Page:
Kendrick Lamar at The 3 Arena, Dublin, 7th February 2017
It’s a testament to hip-hop that its leading figure was commanding prices in the hundreds on the day of his Dublin show.
King Kenny now sits in the upper echelons of the music world, and the 30-year-old does so by not being ostentatious, but by exploring his faith and by generally acting as a role model for disenfranchised youth everywhere.
But frankly, a lot of people just like his tunes – and that’s OK too. What is important to note, however is just how positive these messages are, conveyed as a silver lining on the skidmark that otherwise is pop culture.
Sandwiched between the ‘DAMN. Tour’ and his first show in Ireland (at Vicar St. in 2013) was his headline date at Longitude. While that saw him perform a host of classics from the jazz-infused ‘To Pimp a Butterfly’, (with a live band to boot) this 3Arena date was something more akin to his early shows; some beats, some rhymes and a whole lot of ferocity.
Conceptually, through his three albums, there has always been a development of character – the protagonist usually finding enlightenment through divine intervention following some temptations, some sin and then ultimately, some soul searching.
One might’ve expected this to weigh heavy on his live show, especially considering ‘DAMN.’ is his most overtly religious piece of work.
But Kendrick instead opted to entertain. Afterall, perhaps the 3Arena isn’t the place to try and convert a dwindling population of believers to the way of Christ.
Instead, it was Kung Fu Kenny, the character born out of the DNA. video (K Dot’s second most viewed) who took to the stage. And it was DNA. which kicked off proceedings.
Suitably high-octane and chantworthy, this immediately got even the most stoic in attendance off their feet. Was it too immediate? Perhaps Money Trees would have left more to the intrigue. But did it mark out the ‘DAMN.’ stomper as an anthem? And was it executed perfectly despite the sudden 50-to-100-to-50 again delivery? Most definitely. Even the most zealous critic couldn’t deny that.
The fact that the now infamous voice clip of a Fox News anchor reading a line from Alright with derision before Geraldo Rivera claims “Hip-hop has done more damage to African Americans than racism in recent years” is played before this only adds fire to the occasion.
What followed was another ‘DAMN.’ highlight, the James Blake-produced ‘ELEMENT.’, complete with conduplicatio and even more call-and-response. The crowd were now firmly in the palm of his hand. Kendrick could go anywhere he wanted. Where would it be?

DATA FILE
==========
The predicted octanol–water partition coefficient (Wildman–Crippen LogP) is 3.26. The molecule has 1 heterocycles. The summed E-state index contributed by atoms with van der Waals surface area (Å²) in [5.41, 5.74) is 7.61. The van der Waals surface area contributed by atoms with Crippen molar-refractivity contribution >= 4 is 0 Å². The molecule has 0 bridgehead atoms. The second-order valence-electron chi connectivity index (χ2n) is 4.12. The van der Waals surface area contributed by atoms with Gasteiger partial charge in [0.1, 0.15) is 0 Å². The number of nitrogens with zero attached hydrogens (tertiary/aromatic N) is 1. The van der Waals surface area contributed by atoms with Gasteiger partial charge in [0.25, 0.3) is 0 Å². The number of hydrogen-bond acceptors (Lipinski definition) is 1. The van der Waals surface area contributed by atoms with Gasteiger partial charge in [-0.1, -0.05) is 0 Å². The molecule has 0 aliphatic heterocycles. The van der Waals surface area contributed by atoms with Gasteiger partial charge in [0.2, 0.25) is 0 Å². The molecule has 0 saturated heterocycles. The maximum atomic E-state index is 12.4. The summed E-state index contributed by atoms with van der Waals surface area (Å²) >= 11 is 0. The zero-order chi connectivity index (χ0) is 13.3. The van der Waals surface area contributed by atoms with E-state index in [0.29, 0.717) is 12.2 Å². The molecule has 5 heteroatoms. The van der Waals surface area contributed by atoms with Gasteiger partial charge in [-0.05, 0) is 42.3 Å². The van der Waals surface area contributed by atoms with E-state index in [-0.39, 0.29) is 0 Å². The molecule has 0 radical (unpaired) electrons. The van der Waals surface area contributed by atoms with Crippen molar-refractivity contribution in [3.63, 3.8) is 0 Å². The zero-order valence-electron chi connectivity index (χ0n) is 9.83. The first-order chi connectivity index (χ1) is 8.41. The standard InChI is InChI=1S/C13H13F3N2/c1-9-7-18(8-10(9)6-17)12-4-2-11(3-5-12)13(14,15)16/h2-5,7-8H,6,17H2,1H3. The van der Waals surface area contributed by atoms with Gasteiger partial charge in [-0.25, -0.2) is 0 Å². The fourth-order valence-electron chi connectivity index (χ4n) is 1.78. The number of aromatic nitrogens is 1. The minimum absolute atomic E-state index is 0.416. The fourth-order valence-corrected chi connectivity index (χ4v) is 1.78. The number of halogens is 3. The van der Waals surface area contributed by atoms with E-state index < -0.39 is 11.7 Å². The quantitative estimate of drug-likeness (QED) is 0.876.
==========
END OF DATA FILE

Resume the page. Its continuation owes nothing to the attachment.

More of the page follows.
Another fan favourite, King Kunta (from 2015’s ‘TPAB’). Its chorus is as rapturously received as the day it was released, its bridge as explosive and fun as the man performing it.
POP! And a couple of moments to focus on his notable features; 2017’s New Freezer and the remarkable Collard Greens from TDE labelmate, Schoolboy Q. A source of irritation perhaps for some. But a wonderful diversion and showcase of Kendrick’s lyrical talents.
It’s important to remember that Kendrick has jumped from platinum to double-platinum since ‘TPAB’. His fanbase have fallen in love with him at different points. Furthermore, features are a key element of rap and a landmark in any artist’s career. The choice to play these songs reflects this perfectly. Other highlights included the slow-jam of Pride. and the disparately driving Lust.
If there were to be any criticisms it would be that by failing to play the third verse off Swimming Pools, Kendrick was in fact succumbing to people’s lack of engagement, thus minimising the anti-drink anthem to only two chapters of the full story. But then nobody wants to consider the depressive sides to drinking when they’re ten over-priced vodka’n’white deep.
It’s interesting that A.D.H.D. has been cut from his set while songs like Backstreet Freestyle and Bitch Don’t Kill My Vibe remain (taking nothing away from them, they’re unbelievable songs and taken down with aplomb on the night). However, A.D.H.D. offers a different side to his ouevre, one more transcendent yet laidback.
Why The Blacker The Berry is omitted again also beggars belief, especially since it’s ‘T.P.A.B.’s most abrasive and incendiary single. Perhaps it’s too provocative and afrocentric?
Additionally, fans of Pride. will be eager to see Kendrick produce something in a similar mould next time around. U2 didn’t pop by for XXX, but those wondering where the spectacle lay need only refer back to when the man of the moment had to restart Humble. The audience created their own feature here, rapping along acapella in what has become a regular occurrence on the tour.
Overall, a tremendous outing from the decade’s biggest star, one which will cement his ‘legend’ status in Ireland. A special mention as well to support act on the night, James Blake. The Londoner’s sullen post-dubstep won’t have been fully appreciated by everybody. But hopefully a few people will have gone home with Life Round Here and Retrograde on their weekly playlist and the discovery that he’s the savvy producer behind Element, War Ready and King’s Dead.
Photos Longitude 2016.